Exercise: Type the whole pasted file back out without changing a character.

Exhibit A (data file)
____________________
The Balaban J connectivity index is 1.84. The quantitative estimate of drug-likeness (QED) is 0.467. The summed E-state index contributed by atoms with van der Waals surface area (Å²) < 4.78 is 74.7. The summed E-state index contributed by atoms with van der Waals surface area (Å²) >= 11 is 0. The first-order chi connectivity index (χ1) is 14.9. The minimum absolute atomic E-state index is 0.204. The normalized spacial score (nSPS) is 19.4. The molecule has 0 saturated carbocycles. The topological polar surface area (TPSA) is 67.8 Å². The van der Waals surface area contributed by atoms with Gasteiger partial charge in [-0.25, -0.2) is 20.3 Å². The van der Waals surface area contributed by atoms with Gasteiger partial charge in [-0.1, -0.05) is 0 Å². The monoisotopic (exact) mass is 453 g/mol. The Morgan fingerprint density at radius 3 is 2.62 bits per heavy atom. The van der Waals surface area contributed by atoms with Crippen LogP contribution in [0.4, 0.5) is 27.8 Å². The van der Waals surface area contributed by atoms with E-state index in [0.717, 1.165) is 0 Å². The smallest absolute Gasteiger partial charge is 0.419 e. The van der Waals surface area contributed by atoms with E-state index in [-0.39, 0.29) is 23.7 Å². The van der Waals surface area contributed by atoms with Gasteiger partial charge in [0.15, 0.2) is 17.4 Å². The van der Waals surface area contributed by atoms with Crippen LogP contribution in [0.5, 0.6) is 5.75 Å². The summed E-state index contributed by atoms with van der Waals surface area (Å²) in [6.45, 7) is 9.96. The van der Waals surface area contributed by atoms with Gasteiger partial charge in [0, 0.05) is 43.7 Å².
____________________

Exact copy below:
The Balaban J connectivity index is 1.84. The quantitative estimate of drug-likeness (QED) is 0.467. The summed E-state index contributed by atoms with van der Waals surface area (Å²) < 4.78 is 74.7. The summed E-state index contributed by atoms with van der Waals surface area (Å²) >= 11 is 0. The first-order chi connectivity index (χ1) is 14.9. The minimum absolute atomic E-state index is 0.204. The normalized spacial score (nSPS) is 19.4. The molecule has 0 saturated carbocycles. The topological polar surface area (TPSA) is 67.8 Å². The van der Waals surface area contributed by atoms with Gasteiger partial charge in [-0.25, -0.2) is 20.3 Å². The van der Waals surface area contributed by atoms with Gasteiger partial charge in [-0.1, -0.05) is 0 Å². The monoisotopic (exact) mass is 453 g/mol. The Morgan fingerprint density at radius 3 is 2.62 bits per heavy atom. The van der Waals surface area contributed by atoms with Crippen LogP contribution in [0.4, 0.5) is 27.8 Å². The van der Waals surface area contributed by atoms with E-state index in [0.717, 1.165) is 0 Å². The smallest absolute Gasteiger partial charge is 0.419 e. The van der Waals surface area contributed by atoms with E-state index in [-0.39, 0.29) is 23.7 Å². The van der Waals surface area contributed by atoms with Gasteiger partial charge in [0.15, 0.2) is 17.4 Å². The van der Waals surface area contributed by atoms with Crippen LogP contribution in [0.5, 0.6) is 5.75 Å². The summed E-state index contributed by atoms with van der Waals surface area (Å²) in [6.45, 7) is 9.96. The van der Waals surface area contributed by atoms with Gasteiger partial charge in [0, 0.05) is 43.7 Å².